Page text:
Immerse yourself in the world of words

February 20, 2024By Paula ElliottInsights

A good story can take you on a fantastic journey, spark your imagination, engage your senses, make you laugh or cry and transport you to another world. I firmly believe that our minds are broadened by stories, and I love this quote from George R.R. Martin, popular author of fantasy, horror, and science fiction, as it captures how I feel about books: “A reader lives a thousand lives before he or she dies. The person who never reads lives only one.”

I was horrified to read a report from the National Literacy Trust stating that fewer than 3 in 10 (28%) of children and young people aged 8 to 18 said that they read daily in 2023, matching levels seen in 2022. And that there has been a 26% decrease in the number of children and young people aged 8 to 18 who read daily in their free time since 2005 (decreasing from 38% to 28%).  Call me old fashioned, but nothing beats the thrill of settling down to read a new novel.  So, this got me thinking about why we don’t read as much anymore.

Well, apparently, we don’t find it enjoyable, because in 2023 the National Literacy Trust also recorded the lowest level of reading enjoyment since they started asking children and young people about this in 2005. A large part of the reason is that fewer of those who have traditionally enjoyed reading, such as girls and those aged 8 to 11, now say they enjoy it.

Having lived and breathed words since the start of my career, they matter to me.  I can’t imagine not enjoying reading and writing. And whether that is writing a mission statement for one of my clients, an article or press release, or reading a good book, immersing myself in the world of words is such an amazing experience.

This made me question why this is the case for me, but not for younger people. Apparently, the format of books doesn’t stimulate or interest young people today.  Social media, video games, streaming channels are all competing for their attention and reading a paper and ink book just doesn’t cut it.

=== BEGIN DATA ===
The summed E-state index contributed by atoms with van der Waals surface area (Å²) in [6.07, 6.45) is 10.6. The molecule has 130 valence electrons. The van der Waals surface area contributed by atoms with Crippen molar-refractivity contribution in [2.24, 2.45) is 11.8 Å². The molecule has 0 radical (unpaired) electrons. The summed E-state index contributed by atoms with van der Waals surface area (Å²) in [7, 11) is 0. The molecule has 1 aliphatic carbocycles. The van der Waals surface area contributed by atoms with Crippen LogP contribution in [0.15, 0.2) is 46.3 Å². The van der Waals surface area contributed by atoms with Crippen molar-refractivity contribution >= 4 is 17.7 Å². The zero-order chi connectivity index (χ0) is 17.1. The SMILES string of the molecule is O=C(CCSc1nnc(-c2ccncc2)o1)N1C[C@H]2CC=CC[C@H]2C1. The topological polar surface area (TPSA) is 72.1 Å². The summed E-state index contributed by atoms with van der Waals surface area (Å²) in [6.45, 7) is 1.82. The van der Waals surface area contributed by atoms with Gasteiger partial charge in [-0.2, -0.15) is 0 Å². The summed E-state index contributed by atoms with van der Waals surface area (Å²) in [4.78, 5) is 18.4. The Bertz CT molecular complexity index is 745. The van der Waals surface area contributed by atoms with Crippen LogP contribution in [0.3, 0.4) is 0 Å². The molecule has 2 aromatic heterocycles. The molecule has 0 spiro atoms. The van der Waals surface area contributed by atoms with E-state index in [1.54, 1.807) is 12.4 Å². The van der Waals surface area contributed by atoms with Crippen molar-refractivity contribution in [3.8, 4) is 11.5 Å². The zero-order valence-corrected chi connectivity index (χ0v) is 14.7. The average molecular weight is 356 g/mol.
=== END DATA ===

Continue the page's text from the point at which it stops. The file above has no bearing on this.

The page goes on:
Additionally, young people who don’t like to read probably haven’t experienced the joy of getting lost in the magic of a story or learning something new about their  favourite topic.  In that case, reading may feel like a lot of work for no particular reward.

Also, attention spans are now much shorter. This doesn’t just relate to young people, but humans in general, meaning our ability to concentrate is lower.

Research has shown that between 2000 and 2015, our attention spans shrank by 25%. That’s like going from being able to binge-watch an entire season of your favourite drama to struggling to get through a single episode.

Likewise, we get very easily distracted. For example, the average mobile phone user picks up their phone to check it more than 1500 times a week — that’s 3 hours 16 minutes a day.  Just think what else you could be doing with that time, if you just checked your phone less often.

And talking of time; young or old, we all need to allow ourselves time to slow down a bit and to set aside more quality time to immerse ourselves in the world of words.

Reading for pleasure is not just a leisure activity; it’s a powerful tool for personal development, intellectual stimulation and enrichment, and emotional well-being. It enables you to be more conversant with others. It opens doors to new worlds, expands horizons, and enriches lives in so many ways.

I’d be curious to hear how reading has informed your life and your experiences overall. Do let me know.

With World Book Day just around the corner (7th March 2024) why not indulge yourself and get stuck into a good novel this weekend.  Or read more to your children, buy a newspaper this Sunday, or indulge in your favourite magazine. Or you could start a journal or write a story of your own about anything – you may surprise yourself.  I hope I have inspired you to read and to start experiencing all those magical extra lives you’ll find in your book.